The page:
Journaling is not just for writers. And it's also not simply some silly outpouring of a middle school girl's heart. Recent studies show that journaling not only holds the key to powerful insight and creation but also to increased happiness.
As I sat down in a local coffee shop this past Saturday afternoon, I fully intended to catch up on reading, start hashing out a paper and start writing my weekly opinion piece for The Daily. None of these things happened. I felt overwhelmed, not only with the homework ahead of me, but with the general busyness of life. I'm sure you've been there; there are never enough hours in a day to accomplish all that we want to.
I kept feeling the urge to clear my mind, so I could focus on the tasks at hand. And that's when I remembered a blog post I had read recently about journaling. I had only skimmed the piece, but when I went back and reread it, I realized just how powerful journaling can be.
"Writing Makes Photographers More Creative — 5 Easy Tips," by Chase Jarvis, is a piece written by a Seattle-based photographer about the power of journaling. As an artist, he focused on the creative inspiration journaling can provide, but the benefits he described extend to a wider audience and describe the potential for increased happiness.
Jarvis described a research-backed book: "59 Seconds: Think a Little, Change a Lot" by Richard Wiseman, a psychology professor at the University of Hertfordshire. Wiseman basically distills a multitude of scientific studies on happiness into a simple solution — journaling. In his blog, Jarvis described the five main types of journaling as such:
1. Expressive writing. Put your thoughts and feelings onto paper.
2. Gratitude journaling. Take 15 minutes to list things which you are grateful for.
3. Describe your perfect self. Write about a time in your life when everything "clicked" and you were content.
4. Affectionate writing. Write to a person you love or care about and tell them what they mean to you and why.
5. Progressive review. Record what is going well in your life. Note progress towards goals you've set for yourself. Don't dwell on negative setbacks.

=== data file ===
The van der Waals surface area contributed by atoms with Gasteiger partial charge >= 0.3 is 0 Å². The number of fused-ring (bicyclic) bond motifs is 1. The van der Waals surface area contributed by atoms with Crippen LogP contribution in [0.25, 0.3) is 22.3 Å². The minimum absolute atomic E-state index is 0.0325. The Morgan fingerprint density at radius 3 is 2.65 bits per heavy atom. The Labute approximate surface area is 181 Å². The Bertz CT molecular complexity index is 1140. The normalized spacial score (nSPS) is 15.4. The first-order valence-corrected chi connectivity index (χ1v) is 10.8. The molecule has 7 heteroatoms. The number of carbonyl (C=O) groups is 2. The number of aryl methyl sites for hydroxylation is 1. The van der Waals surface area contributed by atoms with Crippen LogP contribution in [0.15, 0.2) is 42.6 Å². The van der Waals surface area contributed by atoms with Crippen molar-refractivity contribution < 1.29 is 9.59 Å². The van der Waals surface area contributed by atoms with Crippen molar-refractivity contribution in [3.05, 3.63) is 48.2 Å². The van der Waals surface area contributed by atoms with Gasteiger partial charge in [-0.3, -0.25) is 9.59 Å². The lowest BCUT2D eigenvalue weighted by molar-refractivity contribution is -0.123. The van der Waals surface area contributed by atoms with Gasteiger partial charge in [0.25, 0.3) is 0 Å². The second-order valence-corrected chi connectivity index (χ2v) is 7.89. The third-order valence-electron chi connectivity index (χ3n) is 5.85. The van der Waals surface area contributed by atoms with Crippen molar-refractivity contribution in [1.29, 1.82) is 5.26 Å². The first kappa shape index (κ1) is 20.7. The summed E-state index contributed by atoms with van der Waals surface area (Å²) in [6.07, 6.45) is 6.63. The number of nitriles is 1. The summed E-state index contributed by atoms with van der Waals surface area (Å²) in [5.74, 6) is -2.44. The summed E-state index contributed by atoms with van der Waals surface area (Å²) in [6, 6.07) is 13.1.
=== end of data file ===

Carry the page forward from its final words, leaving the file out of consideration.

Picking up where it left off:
Taking time to journal like this everyday can truly change your perspective. With meditation and self-reflection, we can unlock tremendous amounts of creative potential and inspiration within ourselves. Expressing our feelings and gratitude, as well as clearly envisioning our goals, can make us happier.
Another great blog post I read about this concept was called "The power of Visualization." It was written by Martin Prihoda, an advertising and fashion photographer working in Mumbai. First, Prihoda described his preconceived notion that wealth and happiness only come from struggle and hard work, but then he realized this attitude was incorrect. We have control over our lives; we just need the right mindset.
He went on to describe his "yogic" philosophy, which recognizes that everything shall pass. Emotions are in a constant fluctuation, and situations change continuously. What I want to highlight about his philosophy is the role journaling plays in his life. He wrote that when you change your mindset, your life naturally follows the new path. To make this shift, he suggested the following journaling exercises:
1. Write down three things you’re grateful for.
2. Write down three "impossible" goals.
3. Write down three things on your mind that you would like to resolve immediately.
4. Take a few minutes to meditate on one of your goals. Picture the goal with crystal clear clarity and imagine that you have attained this goal.
Like the types of journaling Jarvis suggested, these exercises seek to help bring vision and clarity into our lives by allowing time for self-examination. Journaling can help raise our self-esteem and self-respect, which ultimately allows us to look forward and stay positive.
Want to unlock your creative potential and become happier? Start writing.